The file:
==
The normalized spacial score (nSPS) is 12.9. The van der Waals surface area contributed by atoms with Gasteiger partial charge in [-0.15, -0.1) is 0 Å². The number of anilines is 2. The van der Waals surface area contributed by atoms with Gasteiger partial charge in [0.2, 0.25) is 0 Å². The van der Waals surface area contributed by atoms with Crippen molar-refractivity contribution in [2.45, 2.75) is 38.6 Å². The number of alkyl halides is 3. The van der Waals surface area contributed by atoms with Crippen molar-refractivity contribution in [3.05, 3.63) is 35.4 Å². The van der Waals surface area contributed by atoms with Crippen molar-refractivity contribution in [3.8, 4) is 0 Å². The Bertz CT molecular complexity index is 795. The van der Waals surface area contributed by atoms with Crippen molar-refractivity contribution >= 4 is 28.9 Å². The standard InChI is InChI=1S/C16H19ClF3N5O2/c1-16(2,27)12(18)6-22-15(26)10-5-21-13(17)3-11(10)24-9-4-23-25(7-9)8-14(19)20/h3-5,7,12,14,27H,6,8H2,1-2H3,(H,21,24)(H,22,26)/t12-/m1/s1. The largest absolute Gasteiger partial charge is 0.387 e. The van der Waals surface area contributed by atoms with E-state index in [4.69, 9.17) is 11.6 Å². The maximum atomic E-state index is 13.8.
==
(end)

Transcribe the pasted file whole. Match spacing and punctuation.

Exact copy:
The normalized spacial score (nSPS) is 12.9. The van der Waals surface area contributed by atoms with Gasteiger partial charge in [-0.15, -0.1) is 0 Å². The number of anilines is 2. The van der Waals surface area contributed by atoms with Gasteiger partial charge in [0.2, 0.25) is 0 Å². The van der Waals surface area contributed by atoms with Crippen molar-refractivity contribution in [2.45, 2.75) is 38.6 Å². The number of alkyl halides is 3. The van der Waals surface area contributed by atoms with Crippen molar-refractivity contribution in [3.05, 3.63) is 35.4 Å². The van der Waals surface area contributed by atoms with Crippen molar-refractivity contribution in [3.8, 4) is 0 Å². The Bertz CT molecular complexity index is 795. The van der Waals surface area contributed by atoms with Crippen molar-refractivity contribution >= 4 is 28.9 Å². The standard InChI is InChI=1S/C16H19ClF3N5O2/c1-16(2,27)12(18)6-22-15(26)10-5-21-13(17)3-11(10)24-9-4-23-25(7-9)8-14(19)20/h3-5,7,12,14,27H,6,8H2,1-2H3,(H,21,24)(H,22,26)/t12-/m1/s1. The largest absolute Gasteiger partial charge is 0.387 e. The van der Waals surface area contributed by atoms with E-state index in [4.69, 9.17) is 11.6 Å². The maximum atomic E-state index is 13.8.